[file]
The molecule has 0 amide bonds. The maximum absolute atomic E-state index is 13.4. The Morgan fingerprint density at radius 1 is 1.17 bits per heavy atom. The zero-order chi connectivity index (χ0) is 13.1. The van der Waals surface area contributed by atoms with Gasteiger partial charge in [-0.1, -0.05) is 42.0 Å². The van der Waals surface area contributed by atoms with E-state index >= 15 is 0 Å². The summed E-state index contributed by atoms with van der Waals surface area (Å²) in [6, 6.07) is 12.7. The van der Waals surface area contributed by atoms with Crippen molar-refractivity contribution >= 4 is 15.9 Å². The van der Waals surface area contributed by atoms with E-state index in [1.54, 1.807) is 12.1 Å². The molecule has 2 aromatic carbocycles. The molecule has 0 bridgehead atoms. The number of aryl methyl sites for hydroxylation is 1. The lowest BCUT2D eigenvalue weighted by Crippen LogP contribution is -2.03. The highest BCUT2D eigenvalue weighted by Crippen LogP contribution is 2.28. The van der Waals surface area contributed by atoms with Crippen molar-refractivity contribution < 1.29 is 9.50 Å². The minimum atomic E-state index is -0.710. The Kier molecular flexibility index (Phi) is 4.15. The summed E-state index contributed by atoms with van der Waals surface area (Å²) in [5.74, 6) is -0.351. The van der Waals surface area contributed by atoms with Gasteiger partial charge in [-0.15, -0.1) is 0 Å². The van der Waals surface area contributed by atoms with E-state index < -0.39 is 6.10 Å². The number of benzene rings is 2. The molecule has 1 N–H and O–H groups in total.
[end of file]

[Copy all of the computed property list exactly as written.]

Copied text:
The molecule has 0 amide bonds. The maximum absolute atomic E-state index is 13.4. The Morgan fingerprint density at radius 1 is 1.17 bits per heavy atom. The zero-order chi connectivity index (χ0) is 13.1. The van der Waals surface area contributed by atoms with Gasteiger partial charge in [-0.1, -0.05) is 42.0 Å². The van der Waals surface area contributed by atoms with E-state index >= 15 is 0 Å². The summed E-state index contributed by atoms with van der Waals surface area (Å²) in [6, 6.07) is 12.7. The van der Waals surface area contributed by atoms with Crippen molar-refractivity contribution >= 4 is 15.9 Å². The van der Waals surface area contributed by atoms with E-state index in [1.54, 1.807) is 12.1 Å². The molecule has 2 aromatic carbocycles. The molecule has 0 bridgehead atoms. The number of aryl methyl sites for hydroxylation is 1. The lowest BCUT2D eigenvalue weighted by Crippen LogP contribution is -2.03. The highest BCUT2D eigenvalue weighted by Crippen LogP contribution is 2.28. The van der Waals surface area contributed by atoms with Crippen molar-refractivity contribution < 1.29 is 9.50 Å². The minimum atomic E-state index is -0.710. The Kier molecular flexibility index (Phi) is 4.15. The summed E-state index contributed by atoms with van der Waals surface area (Å²) in [5.74, 6) is -0.351. The van der Waals surface area contributed by atoms with Gasteiger partial charge in [-0.15, -0.1) is 0 Å². The van der Waals surface area contributed by atoms with E-state index < -0.39 is 6.10 Å². The number of benzene rings is 2. The molecule has 1 N–H and O–H groups in total.